Its citizenry has turned deserts into forests. It boasts the world’s oldest archaeological sites and the newest inventions. Should it come as any surprise that Israel is joining the space race full force?
America’s space program from the 1960s is famous for its brave astronauts, but surprisingly, the computers involved were more primitive than our modern day cell phones. SpaceIL, an Israeli nonprofit formed in 2010, is at the forefront of technology and will not involve any astronauts in orbit. To paraphrase Neil Armstrong, “A small hop for a spacecraft, a giant leap for mankind.”
The plans began when engineers Yariv Bash, Kfir Damari, and Yonatan Winetraub entered the Google Lunar X Prize (GLPX) competition with the dream of landing the first Israeli spacecraft on the moon. Though coming into the race two years after most competitor nations, the nearly 20 full-time staff, 250 volunteers, and supporters are all confident that SpaceIL will accomplish its unprecedented mission. Out of 33 original teams, 18 remain, and SpaceIL is considered a top contender.
As supporter President Shimon Peres told a recent audience, “Science is not just knowing; science is knowing to dare. Not just knowledge, but chutzpah. We Jews were not deprived in either.” SpaceIL can boast many technological successes due to this knowledge-chutzpah combination. In 2011, they conducted testing of the spacecraft’s navigation sensor. To finalize the spacecraft’s design, they completed several design reviews. According to their recently revamped website, “In December 2013, SpaceIL purchased the largest and most significant part of the spacecraft: the propulsion system (the engine and the fuel tanks), which comprises 80% of the spacecraft’s mass. This is a huge milestone on the way to the moon.”
To maximize fuel efficiency, the project involves a minimal size spacecraft in which components have dual roles. Without the benefit of a human astronaut (or “star sailor”), its success is 100% dependent on the optic navigation technology, which also doubles as its camera, to transmit high definition photos back to Earth. To conserve mass, the 300-pound, dishwasher-sized craft is expected to hop 500 meters away from its original landing site, using the same propulsion system used for the landing. The website notes, “SpaceIL will be the first ever to use SLAM (Simultaneous Localization and Mapping) technology in space. This optic navigation technology, often used in robotics and autonomous vehicles, will be used during the spacecraft’s journey to the moon. There is no GPS in space, and the spacecraft has to auto-navigate all the way (384,000 km) to the moon, so SpaceIL has developed innovative SLAM navigation technologies to help us get there.” Intense preparation is key, and SpaceIL has partnered with the Weizmann Institute to take new measurements of the moon and hopes its various algorithms and planning will lead to the success of the mission.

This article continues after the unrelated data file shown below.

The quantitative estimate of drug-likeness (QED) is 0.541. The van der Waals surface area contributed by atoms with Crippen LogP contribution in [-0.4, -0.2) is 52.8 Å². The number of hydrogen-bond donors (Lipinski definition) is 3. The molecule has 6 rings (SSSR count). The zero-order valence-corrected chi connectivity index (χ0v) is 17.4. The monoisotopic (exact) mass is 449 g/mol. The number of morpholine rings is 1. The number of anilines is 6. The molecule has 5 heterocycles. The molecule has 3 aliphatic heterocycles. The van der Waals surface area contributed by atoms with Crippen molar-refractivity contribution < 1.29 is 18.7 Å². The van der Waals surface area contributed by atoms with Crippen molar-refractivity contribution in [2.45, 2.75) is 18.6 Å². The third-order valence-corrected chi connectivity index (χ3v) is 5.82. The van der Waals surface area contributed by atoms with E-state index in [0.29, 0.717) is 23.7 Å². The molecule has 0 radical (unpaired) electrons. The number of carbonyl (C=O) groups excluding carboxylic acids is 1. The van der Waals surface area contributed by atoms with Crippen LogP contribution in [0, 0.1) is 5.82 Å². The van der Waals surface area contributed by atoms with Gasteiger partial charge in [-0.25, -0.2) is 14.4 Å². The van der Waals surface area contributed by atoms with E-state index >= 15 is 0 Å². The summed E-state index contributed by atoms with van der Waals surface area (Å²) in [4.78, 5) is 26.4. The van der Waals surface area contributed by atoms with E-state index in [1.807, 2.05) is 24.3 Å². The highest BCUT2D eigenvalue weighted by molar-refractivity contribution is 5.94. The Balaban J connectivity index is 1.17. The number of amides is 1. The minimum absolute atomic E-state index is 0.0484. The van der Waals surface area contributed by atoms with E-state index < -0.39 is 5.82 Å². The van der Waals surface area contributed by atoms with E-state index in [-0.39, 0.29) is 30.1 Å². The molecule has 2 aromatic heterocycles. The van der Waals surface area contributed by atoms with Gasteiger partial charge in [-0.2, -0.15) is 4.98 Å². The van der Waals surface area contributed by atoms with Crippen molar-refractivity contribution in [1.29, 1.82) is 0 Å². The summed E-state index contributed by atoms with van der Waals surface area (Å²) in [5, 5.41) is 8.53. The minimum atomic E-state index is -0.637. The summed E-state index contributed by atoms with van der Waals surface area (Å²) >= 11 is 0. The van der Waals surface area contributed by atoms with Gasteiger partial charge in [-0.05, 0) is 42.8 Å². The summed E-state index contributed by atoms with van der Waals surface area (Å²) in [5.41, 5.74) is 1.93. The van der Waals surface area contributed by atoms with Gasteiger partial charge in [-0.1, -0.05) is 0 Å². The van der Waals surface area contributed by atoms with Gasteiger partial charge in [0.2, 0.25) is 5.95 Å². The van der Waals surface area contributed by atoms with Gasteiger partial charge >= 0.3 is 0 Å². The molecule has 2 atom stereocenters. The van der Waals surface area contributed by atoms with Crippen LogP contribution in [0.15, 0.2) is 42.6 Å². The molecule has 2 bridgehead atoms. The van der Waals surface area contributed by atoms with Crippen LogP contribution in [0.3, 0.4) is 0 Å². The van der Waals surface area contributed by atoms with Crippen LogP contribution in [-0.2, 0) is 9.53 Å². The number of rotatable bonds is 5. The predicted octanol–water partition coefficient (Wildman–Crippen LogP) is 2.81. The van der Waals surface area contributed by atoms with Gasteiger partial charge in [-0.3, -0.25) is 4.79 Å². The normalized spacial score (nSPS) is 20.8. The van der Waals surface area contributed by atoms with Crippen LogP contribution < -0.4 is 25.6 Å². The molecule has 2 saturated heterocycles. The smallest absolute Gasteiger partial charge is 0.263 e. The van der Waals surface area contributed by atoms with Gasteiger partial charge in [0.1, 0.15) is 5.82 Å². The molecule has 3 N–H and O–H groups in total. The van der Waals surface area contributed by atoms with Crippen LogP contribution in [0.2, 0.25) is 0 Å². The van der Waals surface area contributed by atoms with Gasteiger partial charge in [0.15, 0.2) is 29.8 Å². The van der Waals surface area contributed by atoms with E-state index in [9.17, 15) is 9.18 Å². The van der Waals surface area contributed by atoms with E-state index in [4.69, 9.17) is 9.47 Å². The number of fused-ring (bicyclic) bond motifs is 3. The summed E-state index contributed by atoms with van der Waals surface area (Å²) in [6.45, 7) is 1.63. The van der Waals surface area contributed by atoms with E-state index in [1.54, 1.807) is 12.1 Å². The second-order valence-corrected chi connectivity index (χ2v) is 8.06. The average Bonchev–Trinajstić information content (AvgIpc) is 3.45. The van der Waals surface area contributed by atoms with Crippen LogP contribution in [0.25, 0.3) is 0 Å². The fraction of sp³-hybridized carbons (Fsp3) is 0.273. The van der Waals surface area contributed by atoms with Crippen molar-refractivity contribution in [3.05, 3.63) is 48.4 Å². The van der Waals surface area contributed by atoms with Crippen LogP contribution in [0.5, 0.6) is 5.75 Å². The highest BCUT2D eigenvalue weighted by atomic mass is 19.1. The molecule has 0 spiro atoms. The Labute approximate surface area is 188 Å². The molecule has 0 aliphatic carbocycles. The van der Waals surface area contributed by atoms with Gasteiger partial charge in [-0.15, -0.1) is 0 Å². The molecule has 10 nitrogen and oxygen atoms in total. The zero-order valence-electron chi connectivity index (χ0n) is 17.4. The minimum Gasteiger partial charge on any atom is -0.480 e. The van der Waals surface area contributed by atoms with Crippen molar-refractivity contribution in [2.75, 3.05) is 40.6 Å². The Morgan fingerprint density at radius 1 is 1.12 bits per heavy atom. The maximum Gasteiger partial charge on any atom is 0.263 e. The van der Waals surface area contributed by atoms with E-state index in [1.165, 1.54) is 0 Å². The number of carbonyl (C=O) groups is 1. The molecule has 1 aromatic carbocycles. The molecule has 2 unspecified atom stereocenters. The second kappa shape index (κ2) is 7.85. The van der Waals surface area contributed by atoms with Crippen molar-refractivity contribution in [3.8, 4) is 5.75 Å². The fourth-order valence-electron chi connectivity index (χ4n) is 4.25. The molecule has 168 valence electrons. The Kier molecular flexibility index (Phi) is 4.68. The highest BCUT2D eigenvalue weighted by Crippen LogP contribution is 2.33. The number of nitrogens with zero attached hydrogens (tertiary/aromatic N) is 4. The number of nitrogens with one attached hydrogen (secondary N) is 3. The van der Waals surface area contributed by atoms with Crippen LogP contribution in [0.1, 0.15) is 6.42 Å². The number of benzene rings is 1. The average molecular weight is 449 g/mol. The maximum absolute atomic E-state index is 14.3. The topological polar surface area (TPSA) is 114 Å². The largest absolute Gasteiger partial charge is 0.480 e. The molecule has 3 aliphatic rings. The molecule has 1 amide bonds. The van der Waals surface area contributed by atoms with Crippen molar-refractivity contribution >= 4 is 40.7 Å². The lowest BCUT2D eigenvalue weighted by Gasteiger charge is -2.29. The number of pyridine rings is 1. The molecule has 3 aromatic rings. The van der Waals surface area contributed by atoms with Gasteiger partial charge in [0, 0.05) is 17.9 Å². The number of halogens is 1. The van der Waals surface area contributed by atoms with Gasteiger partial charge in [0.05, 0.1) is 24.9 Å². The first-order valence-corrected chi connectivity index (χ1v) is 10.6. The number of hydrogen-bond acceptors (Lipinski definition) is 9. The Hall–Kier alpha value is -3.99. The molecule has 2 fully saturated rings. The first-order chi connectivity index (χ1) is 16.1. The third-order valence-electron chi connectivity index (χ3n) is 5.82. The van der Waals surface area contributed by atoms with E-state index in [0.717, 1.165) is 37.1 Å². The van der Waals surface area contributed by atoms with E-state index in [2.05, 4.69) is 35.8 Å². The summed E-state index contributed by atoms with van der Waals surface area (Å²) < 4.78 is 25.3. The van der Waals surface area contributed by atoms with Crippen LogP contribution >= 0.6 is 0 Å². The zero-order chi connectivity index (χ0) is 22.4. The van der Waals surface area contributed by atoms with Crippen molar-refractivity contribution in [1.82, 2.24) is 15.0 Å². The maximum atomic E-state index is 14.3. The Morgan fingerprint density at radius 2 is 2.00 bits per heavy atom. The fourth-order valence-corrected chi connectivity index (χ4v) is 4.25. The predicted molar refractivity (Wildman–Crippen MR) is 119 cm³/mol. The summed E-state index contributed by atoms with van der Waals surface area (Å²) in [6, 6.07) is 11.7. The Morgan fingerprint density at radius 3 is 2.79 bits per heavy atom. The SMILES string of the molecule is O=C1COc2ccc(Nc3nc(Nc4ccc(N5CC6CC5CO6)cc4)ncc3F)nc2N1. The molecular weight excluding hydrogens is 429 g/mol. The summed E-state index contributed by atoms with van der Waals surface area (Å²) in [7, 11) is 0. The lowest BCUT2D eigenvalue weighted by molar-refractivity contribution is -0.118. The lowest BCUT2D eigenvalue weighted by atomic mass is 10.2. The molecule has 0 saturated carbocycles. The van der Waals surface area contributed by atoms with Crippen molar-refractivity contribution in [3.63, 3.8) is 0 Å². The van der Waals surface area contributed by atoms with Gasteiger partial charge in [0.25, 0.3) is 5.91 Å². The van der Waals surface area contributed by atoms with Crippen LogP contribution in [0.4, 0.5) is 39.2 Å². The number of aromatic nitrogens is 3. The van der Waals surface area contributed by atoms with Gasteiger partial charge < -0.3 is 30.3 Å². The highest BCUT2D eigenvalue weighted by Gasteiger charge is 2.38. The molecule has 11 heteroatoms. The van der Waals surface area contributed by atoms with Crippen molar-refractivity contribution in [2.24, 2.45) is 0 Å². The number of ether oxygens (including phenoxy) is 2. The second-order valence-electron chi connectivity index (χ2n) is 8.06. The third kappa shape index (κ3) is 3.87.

At this point, one item to be determined is the launch site. Israel’s small size does not lend itself to this aspect, which requires a large open area. They are hoping to piggyback on another craft launch and to announce the launch site in the near future.
SpaceIL estimates the project will cost a total of $36 million, $500,000 for fuel alone, yet a fraction of the cost of governmental space programs. They currently have approximately $20 million in cash and in-kind support already raised. A generous donation from American philanthropist Sheldon Adelson was a game-changer and allowed them to speed up production. Funds have also been raised from over thirty large to midsize businesses in Israel and around the world. Crowdsourcing is also being utilized. They are hoping to raise $240,000, one dollar for each mile to the moon, through Indiegogo (http://igg.me/at/SpaceIL/x/6667697). Surplus funds will go to furthering their mission to recreate the “Apollo Effect”—a boost in STEM education and career choice for the next generation, such as the United States witnessed half a century ago.
The majority of those involved in the project are volunteers and since its initial Facebook post, “Who wants to go to the moon?” and bumper stickers urging everyone to “Follow Me To The Moon,” the excitement is reverberating throughout the country. SpaceIL has a request form on their website for any school in Israel to request a free visit from a representative to present an exciting presentation for students. They have interacted with 50,000 children. They have partnered with the Ministry of Education and are using the spacecraft as a tool to get children excited about science. Jewish children in the United States will also benefit through SpaceIL’s partnership with the iCenter in Chicago to forge a greater connection between the countries. Assuming the project succeeds, it is expected everyone in the country will feel a new pride for Israel as well as a desire to participate in the STEM fields.
The founders had a chance to introduce a larger audience to the exciting project at the recent AIPAC conference through their touching tribute to Ilan Ramon and his widow Rhona. As expressed at the convention, the goal is larger than the $20 million Lunar XPrize—they aim to put an Israeli flag on the moon.
New Yorkers are expected to catch the excitement soon at the upcoming Celebrate Israel Parade on June 1. A mockup of the spacecraft is the headlining act, fitting in well with the parade’s theme of “50 reasons to celebrate Israel.” Fifty years ago, the parade began on Riverside Drive and then moved to the standard parade route along Fifth Avenue. Who knows? Maybe in another 50 years, the Celebrate Israel Parade route will be along the moon. v